I am not a competitive person most of the time. I tend to avoid most board games because I invariably get into a match with someone who thrills at the sound of competition. Then, more often than not, the game dissolves into bickering and arguing. They accuse me of not taking the game seriously, I shoot back that they are sucking all the fun out of everything. A lot of the time the match gets abandoned, the pieces shoved back into the box just to make it all stop.
So. That’s a reason I don’t play a lot of board games.
Another is the rules. Frequently there are so many rules. How to move, when to move. There are loopholes in the basic rules that a casual gamer isn’t going to know. I’m trying to relax and enjoy my time in the friendly company, not memorize an entire rulebook (possibly written by the Devil’s own contract writers).
With all that being said, you will understand when I say that I have a new game that I love: Tak. Beautiful in both simplicity and versatility, Tak is something that I hope will grow in popularity, if only so I have more people to play with. Depending on how it is played, it can be either the most casual and social of games, where one barely competes with the other player, or it can become bloodthirsty and require the mind of chess master and the nerves of a veteran poker player.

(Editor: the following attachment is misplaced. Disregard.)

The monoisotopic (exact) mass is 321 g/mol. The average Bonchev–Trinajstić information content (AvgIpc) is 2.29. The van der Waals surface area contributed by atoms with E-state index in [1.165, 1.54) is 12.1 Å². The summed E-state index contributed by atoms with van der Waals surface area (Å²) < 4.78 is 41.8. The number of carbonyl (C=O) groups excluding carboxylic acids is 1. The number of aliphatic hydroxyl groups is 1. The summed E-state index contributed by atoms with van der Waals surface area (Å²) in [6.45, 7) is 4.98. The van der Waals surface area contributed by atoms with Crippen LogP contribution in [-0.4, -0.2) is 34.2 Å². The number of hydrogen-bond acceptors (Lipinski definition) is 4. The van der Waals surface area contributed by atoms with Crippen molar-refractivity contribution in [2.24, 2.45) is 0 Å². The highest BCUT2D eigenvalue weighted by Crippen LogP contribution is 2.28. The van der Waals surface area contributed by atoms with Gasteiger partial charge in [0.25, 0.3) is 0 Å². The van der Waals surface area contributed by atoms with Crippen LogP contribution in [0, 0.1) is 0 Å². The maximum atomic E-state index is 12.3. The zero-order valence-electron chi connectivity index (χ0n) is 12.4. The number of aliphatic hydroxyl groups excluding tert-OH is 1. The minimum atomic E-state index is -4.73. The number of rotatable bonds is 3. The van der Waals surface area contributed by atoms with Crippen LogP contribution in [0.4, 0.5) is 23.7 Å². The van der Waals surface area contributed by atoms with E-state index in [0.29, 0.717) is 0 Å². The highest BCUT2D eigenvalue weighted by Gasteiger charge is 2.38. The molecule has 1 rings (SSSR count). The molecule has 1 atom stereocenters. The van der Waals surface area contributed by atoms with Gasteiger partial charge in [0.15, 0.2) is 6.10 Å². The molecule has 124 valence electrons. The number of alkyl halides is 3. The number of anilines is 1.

The objective is to build a road from one side to the other. That’s it. The goal is that simple. The complication to that simple goal is the other player, who wants to do the same. Who can do it first, and how will you get in each other’s way? Mildly reminiscent of chess and checkers, without the rigidly set moves of chess, Tak encourages twisty, sidewise thinking for getting to your goal. There are many paths to victory, but the real challenge is to play a beautiful game.
Originally conceived of as a detail in The Wise Man’s Fear by Patrick Rothfuss, the description of Tak in WMF captured not only my imagination but that of James Ernest, who was in a position to do something about it. After meeting Rothfuss at a gaming convention, Ernest convinced Rothfuss to let him try to bring the game from the books into our world, via Ernest’s company, Cheapass Games.
As those who have read my blogs in the past know, I am a fan of Rothfuss’ writing. The ability to experience his books in such a tactile way immediately appealed to me, but I was worried it would be impossible to replicate the feeling of playing that the main character/narrator conveyed. When it proved to be a pleasure to play, with simple but nuanced rules, I was pleasantly surprised. These days I am always up for a game when time allows, which my older son has taken advantage of. His is a mind at times almost as twisty as Kvothe’s, and he is a past master of many board games, so he acquits himself quite well. I think we stand about even in winnings lately.
The rules are available for free online, and it can be played with improvised pieces, but if you want the actual board and pieces, you can find them here. Would you be interested in trying to play Tak? Have you already played? What other games do you like? Let me know below in the comments. Maybe a learning session or mini-tournament can be arranged after the Winter Holidays!